Then sitting in jail, John realized that his expectations of Jesus just hadn't been accurate. John realizes that the reality of Jesus is not what he had been expecting. And now, what is he to do?
The consequences here are much more severe than getting a big mac that doesn't like the picture.
We read in Matthew 11:2-3 what John does next:
2 Now when John heard in prison about the things the Christ was doing, he sent word by his disciples to Jesus, asking, 3 “Are you the one who is to come, or should we look for another?”
Remember, John is the one that baptized Jesus and recognized him was the Messiah. Now, sitting in prison, he isn't so sure. Now, seeing the reality of who Jesus is, he isn't so sure. John's experience with Jesus caused him to question if Jesus really is who John expected him to be. So he asks, "Are you the one? Or do we need to wait for someone else?"
John's expectations think Jesus is one who would bring fiery judgments. But now it seems that John is the one under judgment. How could he have been so wrong? In fact, it is true that Jesus did not live up to John's expectations. John would die in prison, never to have his expectations realized.
When Jesus responds to John's question, he recognizes that things do look different than what John had imagined.
We read Jesus' response in Matthew 11:4-6
4 Jesus responded, “Go, report to John what you hear and see. 5 Those who were blind are able to see. Those who were crippled are walking. People with skin diseases are cleansed. Those who were deaf now hear. Those who were dead are raised up. The poor have good news proclaimed to them.[a] 6 Happy are those who don’t stumble and fall because of me.”
Here, Jesus tells the messengers from John to go back and report to John. In this report, Jesus don't give a comforting answer to John. He doesn't say, "Wait a second buddy, it's coming." He doesn't, "Don't worry, I am who you thought I was." Instead, Jesus just recounts the things he done and taught.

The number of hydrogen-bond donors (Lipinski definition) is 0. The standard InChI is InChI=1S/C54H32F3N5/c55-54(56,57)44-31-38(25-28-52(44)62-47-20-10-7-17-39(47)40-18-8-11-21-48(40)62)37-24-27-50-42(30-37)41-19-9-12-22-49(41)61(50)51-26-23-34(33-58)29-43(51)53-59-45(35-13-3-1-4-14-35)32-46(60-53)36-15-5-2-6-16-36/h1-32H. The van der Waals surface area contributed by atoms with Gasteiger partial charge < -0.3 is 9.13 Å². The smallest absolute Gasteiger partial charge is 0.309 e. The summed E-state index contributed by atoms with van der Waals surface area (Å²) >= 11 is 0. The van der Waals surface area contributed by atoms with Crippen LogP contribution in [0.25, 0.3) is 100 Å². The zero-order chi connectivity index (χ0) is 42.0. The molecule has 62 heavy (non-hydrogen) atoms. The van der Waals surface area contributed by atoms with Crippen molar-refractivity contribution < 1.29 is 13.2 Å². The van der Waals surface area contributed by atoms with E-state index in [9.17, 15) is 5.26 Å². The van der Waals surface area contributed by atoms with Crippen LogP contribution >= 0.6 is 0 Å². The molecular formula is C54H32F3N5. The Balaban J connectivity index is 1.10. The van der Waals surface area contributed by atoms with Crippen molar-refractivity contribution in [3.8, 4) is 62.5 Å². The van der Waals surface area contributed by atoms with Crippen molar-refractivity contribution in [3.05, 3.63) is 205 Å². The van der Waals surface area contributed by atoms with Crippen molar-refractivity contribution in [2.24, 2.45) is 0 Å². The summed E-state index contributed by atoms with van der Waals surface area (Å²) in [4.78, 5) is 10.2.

He reminds these messengers and John about the things that has been doing. Jesus has been healing people. Helping people walk. Helping people see. Helping people hear. Helping to clear people's skin from terrible disease. Not only this, he has also raised the dead. And then, Jesus reminds them that he has continued to preach good news to the poor.
Jesus might not have lived up John's expectations, but lives have been transformed because of the presence and power of Jesus.
Perhaps John expected Jesus to change things through violence, but Jesus brought change through love, through health, through goodness.
You know, when our expectations don't match reality, it's usually a bad thing. That hotel that you expect to be a great value and comfortable has wet carpet and a lumpy bed. The weather that you expect to be nice on your wedding day doesn't cooperate. The car that you expect to start in the morning just won't turn over. When reality doesn't meet our expectations, it's usually not a good thing.
But Jesus did not meet expectations. Instead of this being a bad, we find that people's expectations of Jesus were too small. John expected one thing from Jesus, but John's expectations of Jesus were too small. Time and time again when people expected Jesus to do one thing, he did something else and something better.
Jesus defied expectations; Jesus is better than anyone expected.
We often judge the success of something by how it meets our expectations. This just doesn't hold up for Jesus. We can't test Jesus against our criteria for what a Messiah should or savior should be. Our expectations are just too limited. We have our own values and ideals of what is good, but Jesus is not some perfect version of us. One commentator wrote, "Jesus is not the best example of values we already have."
If we claim that Jesus is this savior, if we claim that Jesus is this Messiah, if we claim that Jesus is God our expectations of what a savior is or God is are just too limited, too small.
If we make this claim, that Jesus is God, we have to let go of our expectations of God and of Jesus. Because our limited expectations don't match the reality of a God who became human in the body of fragile baby boy. Through Jesus, God presents us with different set of expectations and reality.
It's a reality that presents a message of peace amongst all nations. It's reality that presents a message and expectation of ending all cancer, all disease, all death, all mourning. Through Jesus, we get to see a glimpse of these new expectations of this new reality. And Jesus calls us, as he called John, to let go of our expectations and preconceived ideas of who God is and what God can do. Jesus calls to let go of these and trust him. Partner with him. Live with him.
This is the kind of thing that really shatters expectations, but I'm it does. Because I could never expect how good God is and how marvelous Jesus is. Through the birth of baby, how things change. How marvelous, How wonderful.
Decatur United Methodist Church